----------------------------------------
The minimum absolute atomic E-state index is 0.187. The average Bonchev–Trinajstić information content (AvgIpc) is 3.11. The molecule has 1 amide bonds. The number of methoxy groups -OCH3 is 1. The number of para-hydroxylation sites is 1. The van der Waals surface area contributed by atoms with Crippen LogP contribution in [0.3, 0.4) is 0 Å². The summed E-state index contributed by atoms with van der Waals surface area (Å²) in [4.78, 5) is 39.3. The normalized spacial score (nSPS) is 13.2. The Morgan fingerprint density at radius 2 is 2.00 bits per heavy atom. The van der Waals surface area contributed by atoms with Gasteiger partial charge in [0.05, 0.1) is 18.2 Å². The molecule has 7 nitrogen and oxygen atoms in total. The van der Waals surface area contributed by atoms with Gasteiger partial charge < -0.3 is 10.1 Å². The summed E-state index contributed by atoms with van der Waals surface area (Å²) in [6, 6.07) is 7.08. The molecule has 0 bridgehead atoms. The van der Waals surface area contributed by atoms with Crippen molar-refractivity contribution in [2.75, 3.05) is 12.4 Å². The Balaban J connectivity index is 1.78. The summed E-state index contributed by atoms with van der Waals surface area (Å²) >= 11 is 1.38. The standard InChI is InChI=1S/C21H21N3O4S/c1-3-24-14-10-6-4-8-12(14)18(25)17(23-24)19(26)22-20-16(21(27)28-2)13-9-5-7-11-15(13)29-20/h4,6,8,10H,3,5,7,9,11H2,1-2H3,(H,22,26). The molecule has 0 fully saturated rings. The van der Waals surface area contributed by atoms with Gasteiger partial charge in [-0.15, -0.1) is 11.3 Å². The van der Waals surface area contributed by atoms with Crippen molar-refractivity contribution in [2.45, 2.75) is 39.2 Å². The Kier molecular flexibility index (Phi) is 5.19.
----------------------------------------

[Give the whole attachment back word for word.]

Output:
The minimum absolute atomic E-state index is 0.187. The average Bonchev–Trinajstić information content (AvgIpc) is 3.11. The molecule has 1 amide bonds. The number of methoxy groups -OCH3 is 1. The number of para-hydroxylation sites is 1. The van der Waals surface area contributed by atoms with Crippen LogP contribution in [0.3, 0.4) is 0 Å². The summed E-state index contributed by atoms with van der Waals surface area (Å²) in [4.78, 5) is 39.3. The normalized spacial score (nSPS) is 13.2. The Morgan fingerprint density at radius 2 is 2.00 bits per heavy atom. The van der Waals surface area contributed by atoms with Gasteiger partial charge in [0.05, 0.1) is 18.2 Å². The molecule has 7 nitrogen and oxygen atoms in total. The van der Waals surface area contributed by atoms with Gasteiger partial charge < -0.3 is 10.1 Å². The summed E-state index contributed by atoms with van der Waals surface area (Å²) in [6, 6.07) is 7.08. The molecule has 0 bridgehead atoms. The van der Waals surface area contributed by atoms with Crippen molar-refractivity contribution in [2.75, 3.05) is 12.4 Å². The Balaban J connectivity index is 1.78. The summed E-state index contributed by atoms with van der Waals surface area (Å²) >= 11 is 1.38. The standard InChI is InChI=1S/C21H21N3O4S/c1-3-24-14-10-6-4-8-12(14)18(25)17(23-24)19(26)22-20-16(21(27)28-2)13-9-5-7-11-15(13)29-20/h4,6,8,10H,3,5,7,9,11H2,1-2H3,(H,22,26). The molecule has 0 fully saturated rings. The van der Waals surface area contributed by atoms with Gasteiger partial charge in [-0.15, -0.1) is 11.3 Å². The van der Waals surface area contributed by atoms with Crippen molar-refractivity contribution in [2.45, 2.75) is 39.2 Å². The Kier molecular flexibility index (Phi) is 5.19.